Finally, for educators, this article highlights the important function of those who reside in education’s mediation context and to enhance practice in some way. We encourage educators to seek these individuals/entities out vigorously but with due caution, considering their backgrounds and motivations and ultimately aiming to discern what information one might obtain through various options. For instance, an educator might ask:

  • What are the qualities of content that is being included, and is material about certain topics or expressing certain perspectives being excluded?
  • Is the featured knowledge enhancing my professional thinking? If so, how? If not, what might be missing?
  • If I detect some bias in terms of content coverage but still wish to rely upon this person/source, can I attempt to counterbalance by also including some other source/s?

As a bottom line, educators may ask about any such product, “Why should I read this?” In the case of The Marshall Memo, key attractive features appear to be that: 1) it casts a uniquely wide net; 2) it favors ‘actionable’ material; and 3) it is concise – designed to be consumed in just 20 minutes. Behind all this, it is educators’ trust in Marshall—in his ability to find and highlight useful research and professional material—that makes the Memo viable.

We hope this blog post has interested you, and that you will check out our full article to learn more! Please also feel free to reach out with any questions or comments. We’d love to hear from you.

[i] Goldacre, B. (2013) Building evidence into education. Retrieved from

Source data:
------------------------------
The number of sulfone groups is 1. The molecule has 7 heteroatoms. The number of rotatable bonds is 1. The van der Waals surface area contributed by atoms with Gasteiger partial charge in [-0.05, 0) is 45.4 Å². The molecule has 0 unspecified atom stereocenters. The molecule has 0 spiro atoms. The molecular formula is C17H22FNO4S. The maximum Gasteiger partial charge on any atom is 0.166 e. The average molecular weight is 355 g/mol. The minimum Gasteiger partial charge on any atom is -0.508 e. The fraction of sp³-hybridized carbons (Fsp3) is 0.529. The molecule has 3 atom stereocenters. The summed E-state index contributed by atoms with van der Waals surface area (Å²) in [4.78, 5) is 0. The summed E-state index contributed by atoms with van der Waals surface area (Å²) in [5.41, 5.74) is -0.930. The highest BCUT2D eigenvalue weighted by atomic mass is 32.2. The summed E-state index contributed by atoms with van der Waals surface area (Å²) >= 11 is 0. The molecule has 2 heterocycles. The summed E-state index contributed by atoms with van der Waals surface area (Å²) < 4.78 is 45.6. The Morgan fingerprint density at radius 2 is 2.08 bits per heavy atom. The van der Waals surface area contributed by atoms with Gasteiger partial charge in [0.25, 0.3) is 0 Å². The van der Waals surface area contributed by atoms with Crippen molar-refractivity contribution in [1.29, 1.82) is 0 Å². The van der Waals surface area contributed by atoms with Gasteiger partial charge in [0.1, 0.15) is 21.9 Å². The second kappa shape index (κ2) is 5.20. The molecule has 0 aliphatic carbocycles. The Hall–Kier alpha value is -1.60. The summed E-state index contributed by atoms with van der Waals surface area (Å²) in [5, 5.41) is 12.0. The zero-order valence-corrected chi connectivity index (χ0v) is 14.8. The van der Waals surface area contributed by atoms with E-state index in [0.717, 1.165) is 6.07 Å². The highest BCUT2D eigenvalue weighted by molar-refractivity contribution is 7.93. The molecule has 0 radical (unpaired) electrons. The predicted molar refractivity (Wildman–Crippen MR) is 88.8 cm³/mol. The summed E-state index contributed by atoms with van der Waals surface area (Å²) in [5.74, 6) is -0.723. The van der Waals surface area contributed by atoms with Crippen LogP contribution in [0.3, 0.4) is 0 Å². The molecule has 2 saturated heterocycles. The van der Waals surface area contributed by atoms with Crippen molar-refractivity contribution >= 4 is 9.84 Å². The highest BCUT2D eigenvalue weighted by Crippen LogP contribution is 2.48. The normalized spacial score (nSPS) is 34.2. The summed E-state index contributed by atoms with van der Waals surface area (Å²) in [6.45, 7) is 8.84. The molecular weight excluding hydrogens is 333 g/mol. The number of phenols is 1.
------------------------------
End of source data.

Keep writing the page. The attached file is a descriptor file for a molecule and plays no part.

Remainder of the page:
[ii] Lysenko, L. V., Abrami, P. C., Bernard, R. M., Dagenais, C., & Janosz, M. (2014). Educational research in educational practice: Predictors of use. Canadian Journal of Education/Revue canadienne de l’education, 37(2), 1-26.
[iii] Ward, V. (2017). Why, whose, what and how? A framework for knowledge mobilisers. Evidence & Policy, 13(3), 477-497.
[iv] Levin, B. (2013). To know is not enough: research knowledge and its use. Review of Education, 1, 2–31.

About the Authors:
Joel Malin (@JoelMalin) is Assistant Professor in the Department of Educational Leadership at Miami University-Oxford, Ohio. He is very interested in understanding and enhancing the connections between research, policy, and educational practice. He can be reached at


Vijay K. Paralkar is a PhD student in the Department of Educational Leadership at Miami University-Oxford, Ohio. His interests in academics, research, and practice include college student wellness, deliberative policies and practices in education, and improving college teaching and learning. He can be reached at